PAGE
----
|Businesses in Rockcliffe||Towns and Villages of Cumbria|
(See also Rockcliffe Marsh Nature Reserve)
Rockcliffe is located on a cliff above the river Eden near the Solway Firth. Its name derives from Ravenswick, which means a place near the banks of Raven beck. Both the Eden and the Esk rivers make their way through the area to the firth. The nearness of the village to Scotland enabled smugglers to convey whisky and salt from Scotland across to Cumbria. Because of its location, Rockcliffe was once important for shipbuilding and was used as a port.
The church of St Mary was built during Queen Victorias reign in 1848. In 1881 a south porch-tower was added. The church has several stained glass windows. In the churchyard is a Saxon cross with a wheel-head, raised banks, and dragons. A medieval grave slab has also stood the test of time.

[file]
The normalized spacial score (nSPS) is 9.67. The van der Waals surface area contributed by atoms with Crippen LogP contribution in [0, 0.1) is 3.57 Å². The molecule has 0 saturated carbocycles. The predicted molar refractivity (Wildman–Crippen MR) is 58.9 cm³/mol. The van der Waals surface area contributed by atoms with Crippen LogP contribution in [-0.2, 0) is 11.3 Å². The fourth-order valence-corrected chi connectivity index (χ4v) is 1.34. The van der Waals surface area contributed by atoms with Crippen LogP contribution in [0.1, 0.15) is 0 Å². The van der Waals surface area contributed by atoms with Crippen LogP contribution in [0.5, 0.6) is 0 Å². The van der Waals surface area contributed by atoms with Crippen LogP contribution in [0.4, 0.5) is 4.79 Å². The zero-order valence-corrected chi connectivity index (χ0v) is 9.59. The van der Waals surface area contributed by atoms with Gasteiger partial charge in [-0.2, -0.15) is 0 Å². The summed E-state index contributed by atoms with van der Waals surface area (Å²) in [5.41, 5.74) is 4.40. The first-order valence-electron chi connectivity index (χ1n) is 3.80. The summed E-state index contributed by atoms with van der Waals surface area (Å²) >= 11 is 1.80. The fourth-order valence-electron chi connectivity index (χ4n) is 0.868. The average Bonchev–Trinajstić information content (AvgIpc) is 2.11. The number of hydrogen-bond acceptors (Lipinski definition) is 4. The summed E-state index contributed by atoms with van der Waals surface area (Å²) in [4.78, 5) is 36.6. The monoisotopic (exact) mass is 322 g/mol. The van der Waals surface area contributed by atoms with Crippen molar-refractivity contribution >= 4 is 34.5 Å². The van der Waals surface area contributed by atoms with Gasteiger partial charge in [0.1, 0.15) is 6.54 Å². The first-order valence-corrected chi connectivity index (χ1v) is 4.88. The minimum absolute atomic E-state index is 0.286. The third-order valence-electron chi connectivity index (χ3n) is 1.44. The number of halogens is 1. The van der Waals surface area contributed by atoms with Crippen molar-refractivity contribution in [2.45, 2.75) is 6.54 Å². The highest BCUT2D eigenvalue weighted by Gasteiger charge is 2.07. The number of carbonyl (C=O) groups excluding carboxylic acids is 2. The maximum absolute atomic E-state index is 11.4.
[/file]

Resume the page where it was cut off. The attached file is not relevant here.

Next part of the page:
Rockcliffe castle used to guard the village against raids by the Scots, but it was demolished in 1730, and a new house was built on the location. The castle, thought to date from the beginning of the 1500s, was owned by the Dacres and later by Anne, Countess of Arundel. The castle foundations and a courtyard pavement were uncovered in 1901 during roadworks.
Rockcliffe Marsh is a Site of Special Scientific Interest under the care of the Cumbria Wildlife Trust. It is thought to be the largest saltmarsh in Cumbria.
Access to Rockcliffe Marsh is limited. Permits are issued by the Castletown Estate, Castletown, Rockcliffe, Carlisle.
Rockcliffe is located on a minor road four miles north-west of Carlisle, off the A74.
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